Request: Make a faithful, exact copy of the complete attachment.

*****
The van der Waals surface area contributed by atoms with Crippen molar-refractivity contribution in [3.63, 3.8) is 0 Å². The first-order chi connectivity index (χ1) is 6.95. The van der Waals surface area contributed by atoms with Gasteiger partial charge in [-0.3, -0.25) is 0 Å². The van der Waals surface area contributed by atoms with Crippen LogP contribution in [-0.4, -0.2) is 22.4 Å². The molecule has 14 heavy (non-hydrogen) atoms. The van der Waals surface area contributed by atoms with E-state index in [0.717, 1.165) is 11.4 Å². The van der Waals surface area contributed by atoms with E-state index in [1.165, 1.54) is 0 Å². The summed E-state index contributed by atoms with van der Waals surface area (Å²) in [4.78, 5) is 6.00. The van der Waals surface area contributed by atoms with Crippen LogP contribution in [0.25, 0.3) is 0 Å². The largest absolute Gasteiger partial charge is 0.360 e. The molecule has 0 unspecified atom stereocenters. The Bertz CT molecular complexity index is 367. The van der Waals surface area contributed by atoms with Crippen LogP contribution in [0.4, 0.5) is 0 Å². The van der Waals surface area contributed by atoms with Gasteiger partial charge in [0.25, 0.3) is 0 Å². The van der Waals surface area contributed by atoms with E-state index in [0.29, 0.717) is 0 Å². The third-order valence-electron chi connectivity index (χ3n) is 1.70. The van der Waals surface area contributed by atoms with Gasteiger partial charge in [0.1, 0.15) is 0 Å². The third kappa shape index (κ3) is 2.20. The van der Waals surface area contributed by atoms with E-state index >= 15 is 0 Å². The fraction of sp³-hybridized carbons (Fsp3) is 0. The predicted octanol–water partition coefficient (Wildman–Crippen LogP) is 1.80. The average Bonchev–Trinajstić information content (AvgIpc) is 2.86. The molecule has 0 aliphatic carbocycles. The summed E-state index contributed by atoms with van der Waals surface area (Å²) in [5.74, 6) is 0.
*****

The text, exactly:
The van der Waals surface area contributed by atoms with Crippen molar-refractivity contribution in [3.63, 3.8) is 0 Å². The first-order chi connectivity index (χ1) is 6.95. The van der Waals surface area contributed by atoms with Gasteiger partial charge in [-0.3, -0.25) is 0 Å². The van der Waals surface area contributed by atoms with Crippen LogP contribution in [-0.4, -0.2) is 22.4 Å². The molecule has 14 heavy (non-hydrogen) atoms. The van der Waals surface area contributed by atoms with E-state index in [0.717, 1.165) is 11.4 Å². The van der Waals surface area contributed by atoms with E-state index in [1.165, 1.54) is 0 Å². The summed E-state index contributed by atoms with van der Waals surface area (Å²) in [4.78, 5) is 6.00. The van der Waals surface area contributed by atoms with Crippen LogP contribution in [0.25, 0.3) is 0 Å². The largest absolute Gasteiger partial charge is 0.360 e. The molecule has 0 unspecified atom stereocenters. The Bertz CT molecular complexity index is 367. The van der Waals surface area contributed by atoms with Crippen LogP contribution in [0.4, 0.5) is 0 Å². The van der Waals surface area contributed by atoms with Gasteiger partial charge in [0.25, 0.3) is 0 Å². The van der Waals surface area contributed by atoms with E-state index in [0.29, 0.717) is 0 Å². The third-order valence-electron chi connectivity index (χ3n) is 1.70. The van der Waals surface area contributed by atoms with Gasteiger partial charge in [0.1, 0.15) is 0 Å². The third kappa shape index (κ3) is 2.20. The van der Waals surface area contributed by atoms with E-state index >= 15 is 0 Å². The fraction of sp³-hybridized carbons (Fsp3) is 0. The predicted octanol–water partition coefficient (Wildman–Crippen LogP) is 1.80. The average Bonchev–Trinajstić information content (AvgIpc) is 2.86. The molecule has 0 aliphatic carbocycles. The summed E-state index contributed by atoms with van der Waals surface area (Å²) in [5.74, 6) is 0.